At his swearing-in ceremony this month, Iran’s president Hassan Rouhani promised to embark on an “economic revolution”, creating jobs for the Islamic republic’s army of unemployed youth.
But one huge obstacle stands in his way — the country’s ailing banking sector. For decades isolated from the rest of the financial world, many Iranian banks struggle to comply with international banking norms. After years of populist policies, many are beset by high levels of bad loans.
With more than a quarter of Iranian youth unemployed, reform of the sector is seen as central to the revitalisation of an economy desperate for foreign investment. Mr Rouhani, who is beginning his second term after winning a landslide victory at elections in May, has described it as his “biggest challenge”.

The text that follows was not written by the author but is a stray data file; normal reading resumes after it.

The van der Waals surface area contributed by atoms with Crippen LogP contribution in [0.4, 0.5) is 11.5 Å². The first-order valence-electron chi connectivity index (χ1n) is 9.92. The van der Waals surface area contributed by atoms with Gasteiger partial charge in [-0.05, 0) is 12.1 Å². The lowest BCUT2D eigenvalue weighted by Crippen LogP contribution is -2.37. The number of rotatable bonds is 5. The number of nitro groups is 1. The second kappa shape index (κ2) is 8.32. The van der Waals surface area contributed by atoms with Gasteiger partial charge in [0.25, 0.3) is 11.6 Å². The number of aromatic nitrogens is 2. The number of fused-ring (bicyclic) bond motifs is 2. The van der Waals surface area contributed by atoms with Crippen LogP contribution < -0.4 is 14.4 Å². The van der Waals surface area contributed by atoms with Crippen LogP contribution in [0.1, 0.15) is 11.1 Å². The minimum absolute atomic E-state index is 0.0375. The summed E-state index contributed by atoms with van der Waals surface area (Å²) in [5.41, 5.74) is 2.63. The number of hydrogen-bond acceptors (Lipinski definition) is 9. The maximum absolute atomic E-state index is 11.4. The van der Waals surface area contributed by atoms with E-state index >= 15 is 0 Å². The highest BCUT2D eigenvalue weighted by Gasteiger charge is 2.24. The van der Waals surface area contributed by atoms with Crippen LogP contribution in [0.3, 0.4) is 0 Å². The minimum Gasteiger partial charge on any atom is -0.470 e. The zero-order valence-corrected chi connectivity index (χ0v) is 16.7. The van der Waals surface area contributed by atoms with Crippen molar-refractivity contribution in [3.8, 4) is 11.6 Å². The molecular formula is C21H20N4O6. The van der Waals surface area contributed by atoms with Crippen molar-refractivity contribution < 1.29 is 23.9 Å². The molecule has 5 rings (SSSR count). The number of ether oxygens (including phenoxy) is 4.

Akbar Komijani, deputy governor of Iran’s central bank, agrees that reforms are needed across the board.
“The Central Bank of Iran is seriously seeking to tackle existing problems and improve [the banking sector] to secure and guarantee the implementation of international standards for entrance and presence of top international banks and [to encourage] more competition in the country’s monetary market,” Mr Komijani said in a written response to the Financial Times’ questions.
The landmark nuclear agreement with six world powers — which was implemented in 2016 — led to the lifting of many sanctions on Iran and paved the way for some Iranian banks to join global financial messaging networks such as SWIFT. Mr Rouhani is hoping to use the accord to attract foreign investment to the republic, but the problems in the banking sector are a large barrier.
Chinese, Russian and Turkish as well as tens of second- and third-tier European banks now handle small transactions with some Iranian companies. But, so far, no leading international bank is ready to deal with any Iran-related businesses. This is partly because there are still US and European sanctions, related to…